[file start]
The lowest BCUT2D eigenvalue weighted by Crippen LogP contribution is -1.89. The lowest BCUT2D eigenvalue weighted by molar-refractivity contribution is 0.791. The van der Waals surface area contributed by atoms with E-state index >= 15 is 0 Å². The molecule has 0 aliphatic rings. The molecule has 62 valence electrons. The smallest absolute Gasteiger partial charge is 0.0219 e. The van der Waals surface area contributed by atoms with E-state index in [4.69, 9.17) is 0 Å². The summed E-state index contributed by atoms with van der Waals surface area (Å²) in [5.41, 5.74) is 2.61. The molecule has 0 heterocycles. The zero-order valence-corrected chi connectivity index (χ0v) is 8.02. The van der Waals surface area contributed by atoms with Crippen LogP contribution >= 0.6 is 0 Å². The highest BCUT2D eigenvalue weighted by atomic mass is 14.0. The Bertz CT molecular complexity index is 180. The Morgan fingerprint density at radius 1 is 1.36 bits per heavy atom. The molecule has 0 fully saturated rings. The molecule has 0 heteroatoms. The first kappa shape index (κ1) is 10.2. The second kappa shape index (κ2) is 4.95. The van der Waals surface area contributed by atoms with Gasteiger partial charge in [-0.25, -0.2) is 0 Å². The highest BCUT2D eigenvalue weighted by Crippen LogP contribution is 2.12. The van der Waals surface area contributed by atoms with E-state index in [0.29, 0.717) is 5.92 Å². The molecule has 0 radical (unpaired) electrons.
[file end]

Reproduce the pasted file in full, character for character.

The lowest BCUT2D eigenvalue weighted by Crippen LogP contribution is -1.89. The lowest BCUT2D eigenvalue weighted by molar-refractivity contribution is 0.791. The van der Waals surface area contributed by atoms with E-state index >= 15 is 0 Å². The molecule has 0 aliphatic rings. The molecule has 62 valence electrons. The smallest absolute Gasteiger partial charge is 0.0219 e. The van der Waals surface area contributed by atoms with E-state index in [4.69, 9.17) is 0 Å². The summed E-state index contributed by atoms with van der Waals surface area (Å²) in [5.41, 5.74) is 2.61. The molecule has 0 heterocycles. The zero-order valence-corrected chi connectivity index (χ0v) is 8.02. The van der Waals surface area contributed by atoms with Crippen LogP contribution >= 0.6 is 0 Å². The highest BCUT2D eigenvalue weighted by atomic mass is 14.0. The Bertz CT molecular complexity index is 180. The Morgan fingerprint density at radius 1 is 1.36 bits per heavy atom. The molecule has 0 fully saturated rings. The molecule has 0 heteroatoms. The first kappa shape index (κ1) is 10.2. The second kappa shape index (κ2) is 4.95. The van der Waals surface area contributed by atoms with Gasteiger partial charge in [-0.25, -0.2) is 0 Å². The highest BCUT2D eigenvalue weighted by Crippen LogP contribution is 2.12. The van der Waals surface area contributed by atoms with E-state index in [0.29, 0.717) is 5.92 Å². The molecule has 0 radical (unpaired) electrons.